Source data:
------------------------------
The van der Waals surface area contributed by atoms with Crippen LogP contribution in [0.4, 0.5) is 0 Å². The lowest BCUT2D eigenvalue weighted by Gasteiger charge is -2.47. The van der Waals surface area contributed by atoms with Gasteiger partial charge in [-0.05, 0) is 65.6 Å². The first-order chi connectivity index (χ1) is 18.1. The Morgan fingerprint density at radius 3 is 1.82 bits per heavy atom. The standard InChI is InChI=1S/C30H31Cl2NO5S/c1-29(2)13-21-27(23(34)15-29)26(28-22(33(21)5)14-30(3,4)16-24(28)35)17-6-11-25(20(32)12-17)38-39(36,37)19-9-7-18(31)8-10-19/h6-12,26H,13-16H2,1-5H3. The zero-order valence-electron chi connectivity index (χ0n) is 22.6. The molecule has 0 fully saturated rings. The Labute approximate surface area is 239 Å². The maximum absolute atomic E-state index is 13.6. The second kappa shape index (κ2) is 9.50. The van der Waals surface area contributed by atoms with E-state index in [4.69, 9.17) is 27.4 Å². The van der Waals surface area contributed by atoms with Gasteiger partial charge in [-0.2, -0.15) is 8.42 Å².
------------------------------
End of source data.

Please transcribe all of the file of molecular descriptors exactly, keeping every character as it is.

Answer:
The van der Waals surface area contributed by atoms with Crippen LogP contribution in [0.4, 0.5) is 0 Å². The lowest BCUT2D eigenvalue weighted by Gasteiger charge is -2.47. The van der Waals surface area contributed by atoms with Gasteiger partial charge in [-0.05, 0) is 65.6 Å². The first-order chi connectivity index (χ1) is 18.1. The Morgan fingerprint density at radius 3 is 1.82 bits per heavy atom. The standard InChI is InChI=1S/C30H31Cl2NO5S/c1-29(2)13-21-27(23(34)15-29)26(28-22(33(21)5)14-30(3,4)16-24(28)35)17-6-11-25(20(32)12-17)38-39(36,37)19-9-7-18(31)8-10-19/h6-12,26H,13-16H2,1-5H3. The zero-order valence-electron chi connectivity index (χ0n) is 22.6. The molecule has 0 fully saturated rings. The Labute approximate surface area is 239 Å². The maximum absolute atomic E-state index is 13.6. The second kappa shape index (κ2) is 9.50. The van der Waals surface area contributed by atoms with E-state index in [4.69, 9.17) is 27.4 Å². The van der Waals surface area contributed by atoms with Gasteiger partial charge in [-0.2, -0.15) is 8.42 Å².